There is, however, a growing trend away from religion in this country, though the Bishop argues that Britain is an “abnormality” when it comes to matters of faith.
Speaking to The Yorkshire Post he said: “Around 85 per cent of the world’s population is religious, however we define that and you can’t understand the world without understanding religion.”
He believes the BBC’s decision to create a religious editor is a significant step forward. “How many people are interested in business or economics or even football? Yet look at the resources they receive. More people go to church on a Sunday than attend football matches, so what does that say?”
However, Stephen Evans, chief executive of the National Secular Society, is more circumspect. “There should always be a place for good quality, informative and entertaining programming about religion and belief. But the BBC’s tendency towards sycophancy and fawning coverage isn’t appropriate and doesn’t represent today’s religion and belief landscape.
“Given that the BBC went to great lengths to consult faith representatives during the review, its unsurprising that the final report has reflected their priorities – which are often out of touch not only among the non-religious majority, but many of those who follow religion.
“Most people in Britain are indifferent to religion and don’t organise around religious identities, true diversity should reflect that.”
The review calls for the development of a network of religious experts within the BBC to help staff cover ‘sensitive’ issues. However, Evans says religion must be criticised if it’s necessary.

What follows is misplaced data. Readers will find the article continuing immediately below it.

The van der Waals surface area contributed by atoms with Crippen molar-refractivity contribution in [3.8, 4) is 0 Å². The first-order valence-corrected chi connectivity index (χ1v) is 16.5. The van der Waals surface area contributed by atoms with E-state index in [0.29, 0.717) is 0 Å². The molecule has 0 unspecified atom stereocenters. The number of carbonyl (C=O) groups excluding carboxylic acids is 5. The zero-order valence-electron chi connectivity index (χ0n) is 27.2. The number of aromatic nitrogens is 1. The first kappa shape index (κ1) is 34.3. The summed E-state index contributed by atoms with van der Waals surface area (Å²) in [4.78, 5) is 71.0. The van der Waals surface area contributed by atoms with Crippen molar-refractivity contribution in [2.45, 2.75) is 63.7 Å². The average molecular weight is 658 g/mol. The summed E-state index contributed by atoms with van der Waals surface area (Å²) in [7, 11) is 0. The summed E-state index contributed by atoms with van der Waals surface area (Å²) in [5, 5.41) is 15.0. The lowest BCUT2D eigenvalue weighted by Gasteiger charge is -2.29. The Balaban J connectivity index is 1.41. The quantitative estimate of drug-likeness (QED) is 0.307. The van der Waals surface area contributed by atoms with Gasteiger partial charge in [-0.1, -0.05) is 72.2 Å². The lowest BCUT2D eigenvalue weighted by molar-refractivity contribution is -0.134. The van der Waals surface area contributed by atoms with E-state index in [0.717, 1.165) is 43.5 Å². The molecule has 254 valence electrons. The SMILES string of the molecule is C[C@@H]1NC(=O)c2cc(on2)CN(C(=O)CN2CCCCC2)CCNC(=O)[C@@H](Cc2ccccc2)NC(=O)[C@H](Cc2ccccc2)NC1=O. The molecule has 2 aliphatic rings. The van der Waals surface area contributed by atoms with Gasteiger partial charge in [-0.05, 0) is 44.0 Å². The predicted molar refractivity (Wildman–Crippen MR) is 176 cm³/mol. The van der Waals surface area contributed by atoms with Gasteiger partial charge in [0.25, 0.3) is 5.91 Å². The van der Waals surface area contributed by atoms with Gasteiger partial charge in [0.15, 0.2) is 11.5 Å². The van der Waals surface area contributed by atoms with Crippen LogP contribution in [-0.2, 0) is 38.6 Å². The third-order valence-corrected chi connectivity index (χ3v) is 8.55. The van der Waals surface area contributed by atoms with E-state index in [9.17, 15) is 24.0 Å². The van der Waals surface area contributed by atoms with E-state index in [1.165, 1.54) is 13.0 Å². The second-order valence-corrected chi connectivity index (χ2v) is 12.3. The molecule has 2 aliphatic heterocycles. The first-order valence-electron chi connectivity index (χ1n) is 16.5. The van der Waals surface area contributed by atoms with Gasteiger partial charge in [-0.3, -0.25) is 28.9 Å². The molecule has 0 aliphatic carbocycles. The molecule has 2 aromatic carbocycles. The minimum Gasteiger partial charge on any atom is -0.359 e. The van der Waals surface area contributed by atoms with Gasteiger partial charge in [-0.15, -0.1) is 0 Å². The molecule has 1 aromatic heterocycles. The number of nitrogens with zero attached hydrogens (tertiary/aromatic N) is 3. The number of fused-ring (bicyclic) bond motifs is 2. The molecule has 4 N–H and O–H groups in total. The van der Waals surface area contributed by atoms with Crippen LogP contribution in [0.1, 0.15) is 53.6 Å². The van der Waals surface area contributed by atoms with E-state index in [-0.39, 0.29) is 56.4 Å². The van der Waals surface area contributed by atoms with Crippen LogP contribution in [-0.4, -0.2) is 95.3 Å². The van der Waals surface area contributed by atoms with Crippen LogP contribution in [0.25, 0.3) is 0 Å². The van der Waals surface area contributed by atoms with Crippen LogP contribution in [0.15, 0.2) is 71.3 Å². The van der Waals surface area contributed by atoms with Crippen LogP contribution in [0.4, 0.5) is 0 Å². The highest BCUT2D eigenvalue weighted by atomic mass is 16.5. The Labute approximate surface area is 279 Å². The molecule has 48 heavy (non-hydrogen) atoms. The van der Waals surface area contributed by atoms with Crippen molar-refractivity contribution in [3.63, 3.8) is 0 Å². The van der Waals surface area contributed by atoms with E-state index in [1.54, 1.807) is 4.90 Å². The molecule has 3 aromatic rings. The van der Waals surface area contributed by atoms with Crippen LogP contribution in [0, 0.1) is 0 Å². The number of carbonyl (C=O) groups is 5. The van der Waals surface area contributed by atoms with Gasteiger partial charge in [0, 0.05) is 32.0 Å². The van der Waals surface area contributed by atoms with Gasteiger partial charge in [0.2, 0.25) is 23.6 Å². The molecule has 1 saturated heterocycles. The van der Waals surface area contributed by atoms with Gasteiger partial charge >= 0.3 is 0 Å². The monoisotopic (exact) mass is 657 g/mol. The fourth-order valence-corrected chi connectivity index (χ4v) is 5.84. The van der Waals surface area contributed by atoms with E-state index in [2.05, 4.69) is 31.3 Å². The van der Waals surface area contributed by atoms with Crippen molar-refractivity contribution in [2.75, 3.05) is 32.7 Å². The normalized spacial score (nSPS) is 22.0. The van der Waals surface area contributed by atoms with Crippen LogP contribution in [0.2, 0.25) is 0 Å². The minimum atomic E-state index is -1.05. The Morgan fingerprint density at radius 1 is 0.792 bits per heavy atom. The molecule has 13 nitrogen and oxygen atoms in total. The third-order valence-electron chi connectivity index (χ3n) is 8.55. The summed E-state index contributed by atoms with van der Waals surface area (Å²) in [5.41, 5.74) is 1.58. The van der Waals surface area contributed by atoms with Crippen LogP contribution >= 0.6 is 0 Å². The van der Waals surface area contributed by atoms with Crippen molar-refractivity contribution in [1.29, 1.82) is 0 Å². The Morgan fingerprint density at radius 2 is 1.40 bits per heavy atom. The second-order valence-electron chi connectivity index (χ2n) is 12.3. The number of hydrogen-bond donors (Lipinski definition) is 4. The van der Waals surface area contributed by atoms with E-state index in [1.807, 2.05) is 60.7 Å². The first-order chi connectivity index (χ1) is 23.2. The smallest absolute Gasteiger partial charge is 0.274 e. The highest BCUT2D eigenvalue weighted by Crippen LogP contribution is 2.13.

“Improving genuine religion and belief literacy is a worthwhile aim, but that involves criticising religion as well as defending it. Too often the concept is used to promote faith and present it in a positive light rather than reflecting the social reality of religion, including its negative impact on people’s lives.”
But although religion perhaps doesn’t play the same integral role it once did, we still turn to our religious leaders and places of worship for comfort during times of personal and national grief.
Qari Asim is chief imam at Leeds Makkah Mosque and a member of the Government’s anti-Muslim hatred working group. He welcomes the BBC’s announcement. “We live in a multi-faith and multi-belief society. We therefore desperately need to improve religious literacy in our country. In particular, Muslims feel that they are often misrepresented in the media due to lack of religious literacy.
“This step by BBC to broaden its religious, multi-faith programming on TV and radio will improve religious literacy amongst the journalists in particular,” he says.
Asim hopes it will also help address the lack of representation of religious people of different faiths, which he feels is creating a “terrible distortion” of reality.
“If we don’t show the diversity of our country on television, we not only exclude our neighbours but we also miss out on understanding the rich cultures and values they have to offer.
“Learning about, and appreciating, the religious views of our neighbours will go a long way toward strengthening civil society. More religious programmes on our TV screens will lead viewers to the conclusion that we’re all a lot more similar than we think.”